British Muslim scholars, activists and the community speak out against ISIS. Scholars from the Orthodox Salafi school of Islamic thought have made a direct video appeal to release Alan Henning, warning the killing would directly oppose Islamic laws.
Furthermore, activists led by Britain’s Active Change charity are spreading peace online, using the same social media platforms that the terrorists are using to propagate hate. They have created and popularised a twitter hashtag “#notinmyname”. The young people are openly lambasting the Islamic State, for “hiding behind a false Islam.” The Muslim Council of Britain also roundly condemned the Islamic State’s actions and called for Henning’s release.
The Ahmadiyya Muslim community have also spoken out against IS. Their president stated that the “Ahmadiyya Muslim Community, under the guidance of our Caliph, His Holiness Hazrat Mirza Masroor Ahmad, categorically reject extremists wherever they may be, whatever their cause.”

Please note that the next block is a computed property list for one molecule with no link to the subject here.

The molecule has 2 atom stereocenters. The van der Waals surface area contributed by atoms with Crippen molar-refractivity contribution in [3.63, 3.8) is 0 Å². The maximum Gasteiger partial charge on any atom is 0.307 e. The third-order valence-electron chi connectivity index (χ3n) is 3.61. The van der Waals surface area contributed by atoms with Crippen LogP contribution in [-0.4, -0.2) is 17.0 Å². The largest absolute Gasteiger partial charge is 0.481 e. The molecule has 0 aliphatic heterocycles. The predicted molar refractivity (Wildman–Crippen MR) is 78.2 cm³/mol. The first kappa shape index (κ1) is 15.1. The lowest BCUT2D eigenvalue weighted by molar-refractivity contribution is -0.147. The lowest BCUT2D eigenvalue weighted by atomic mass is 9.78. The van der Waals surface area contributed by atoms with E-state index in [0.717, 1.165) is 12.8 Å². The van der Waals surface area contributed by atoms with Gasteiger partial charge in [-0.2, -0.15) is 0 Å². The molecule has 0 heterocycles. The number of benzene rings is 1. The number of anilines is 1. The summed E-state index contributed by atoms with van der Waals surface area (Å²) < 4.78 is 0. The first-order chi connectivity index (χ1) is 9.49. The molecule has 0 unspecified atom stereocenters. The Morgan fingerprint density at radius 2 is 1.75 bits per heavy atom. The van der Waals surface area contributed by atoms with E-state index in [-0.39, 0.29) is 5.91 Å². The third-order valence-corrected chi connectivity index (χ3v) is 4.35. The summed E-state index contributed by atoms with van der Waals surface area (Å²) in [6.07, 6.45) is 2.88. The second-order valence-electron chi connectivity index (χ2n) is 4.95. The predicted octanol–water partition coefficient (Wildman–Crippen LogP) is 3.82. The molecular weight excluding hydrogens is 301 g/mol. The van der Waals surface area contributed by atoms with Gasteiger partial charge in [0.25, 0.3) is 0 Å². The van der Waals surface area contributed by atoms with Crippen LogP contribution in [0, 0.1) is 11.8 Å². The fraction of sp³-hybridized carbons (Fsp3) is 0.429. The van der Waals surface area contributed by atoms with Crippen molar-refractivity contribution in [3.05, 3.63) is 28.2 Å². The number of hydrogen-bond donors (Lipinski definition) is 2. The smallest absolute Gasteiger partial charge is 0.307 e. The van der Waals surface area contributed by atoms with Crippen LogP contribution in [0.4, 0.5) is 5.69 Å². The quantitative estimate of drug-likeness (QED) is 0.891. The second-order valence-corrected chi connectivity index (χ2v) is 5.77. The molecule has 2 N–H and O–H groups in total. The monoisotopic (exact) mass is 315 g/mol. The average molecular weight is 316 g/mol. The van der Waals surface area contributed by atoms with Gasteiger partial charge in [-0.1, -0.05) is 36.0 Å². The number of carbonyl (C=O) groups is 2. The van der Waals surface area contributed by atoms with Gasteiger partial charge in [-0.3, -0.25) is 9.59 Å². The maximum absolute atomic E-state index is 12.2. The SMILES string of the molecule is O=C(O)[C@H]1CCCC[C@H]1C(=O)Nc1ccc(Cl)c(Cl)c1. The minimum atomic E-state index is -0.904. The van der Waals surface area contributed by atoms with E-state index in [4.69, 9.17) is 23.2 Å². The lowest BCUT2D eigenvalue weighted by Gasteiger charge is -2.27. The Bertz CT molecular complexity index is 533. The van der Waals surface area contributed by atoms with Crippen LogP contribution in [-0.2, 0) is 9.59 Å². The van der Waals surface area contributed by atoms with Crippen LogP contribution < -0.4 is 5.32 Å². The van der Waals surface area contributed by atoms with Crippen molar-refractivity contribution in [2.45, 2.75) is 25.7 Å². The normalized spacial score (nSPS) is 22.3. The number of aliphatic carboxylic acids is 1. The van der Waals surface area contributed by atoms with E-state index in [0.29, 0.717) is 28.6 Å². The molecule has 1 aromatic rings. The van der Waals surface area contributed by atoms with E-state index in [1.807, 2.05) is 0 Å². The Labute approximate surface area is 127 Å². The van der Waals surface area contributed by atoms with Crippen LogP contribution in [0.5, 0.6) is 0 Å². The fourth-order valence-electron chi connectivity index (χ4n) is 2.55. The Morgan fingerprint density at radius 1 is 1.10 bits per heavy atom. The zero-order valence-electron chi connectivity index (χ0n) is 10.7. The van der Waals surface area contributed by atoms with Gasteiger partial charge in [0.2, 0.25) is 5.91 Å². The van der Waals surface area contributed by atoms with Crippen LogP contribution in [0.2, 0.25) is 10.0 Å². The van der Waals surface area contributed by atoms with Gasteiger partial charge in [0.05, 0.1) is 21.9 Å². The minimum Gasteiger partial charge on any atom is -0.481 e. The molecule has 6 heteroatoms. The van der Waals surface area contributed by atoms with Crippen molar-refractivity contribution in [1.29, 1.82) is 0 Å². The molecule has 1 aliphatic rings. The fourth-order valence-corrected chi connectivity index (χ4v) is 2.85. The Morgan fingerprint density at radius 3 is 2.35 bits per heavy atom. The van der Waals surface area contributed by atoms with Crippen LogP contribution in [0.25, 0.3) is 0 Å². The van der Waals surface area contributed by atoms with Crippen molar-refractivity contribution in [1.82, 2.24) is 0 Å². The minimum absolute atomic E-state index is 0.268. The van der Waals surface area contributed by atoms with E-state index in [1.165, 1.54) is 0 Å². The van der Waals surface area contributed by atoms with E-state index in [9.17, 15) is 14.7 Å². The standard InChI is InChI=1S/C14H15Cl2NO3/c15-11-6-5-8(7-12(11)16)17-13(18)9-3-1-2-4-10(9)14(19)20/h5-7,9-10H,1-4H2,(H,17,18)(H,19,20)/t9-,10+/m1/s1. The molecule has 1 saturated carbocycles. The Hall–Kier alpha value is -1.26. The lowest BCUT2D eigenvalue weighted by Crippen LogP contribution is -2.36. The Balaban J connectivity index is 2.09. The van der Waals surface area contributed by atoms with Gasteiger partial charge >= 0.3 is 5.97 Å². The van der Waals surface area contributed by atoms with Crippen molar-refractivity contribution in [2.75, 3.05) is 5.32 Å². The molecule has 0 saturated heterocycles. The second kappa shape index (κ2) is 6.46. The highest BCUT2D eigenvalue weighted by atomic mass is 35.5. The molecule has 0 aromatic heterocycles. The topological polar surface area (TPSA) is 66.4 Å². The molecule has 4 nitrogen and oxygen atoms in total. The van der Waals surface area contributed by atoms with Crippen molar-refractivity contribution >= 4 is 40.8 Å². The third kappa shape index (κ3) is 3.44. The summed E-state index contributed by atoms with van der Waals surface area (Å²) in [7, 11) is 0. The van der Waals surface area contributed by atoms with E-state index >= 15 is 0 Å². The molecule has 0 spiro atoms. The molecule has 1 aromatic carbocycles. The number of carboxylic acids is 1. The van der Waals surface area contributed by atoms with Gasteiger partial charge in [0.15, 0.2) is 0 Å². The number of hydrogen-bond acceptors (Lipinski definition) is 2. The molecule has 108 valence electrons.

However, some Muslims – as noted by the Guardian article – are questioning whether or not Muslims need to apologise and speak out against IS. The article argues that it makes no sense for Muslims to apologise for crimes they played no part in. Muslims are as disgusted by them as any civilised person is.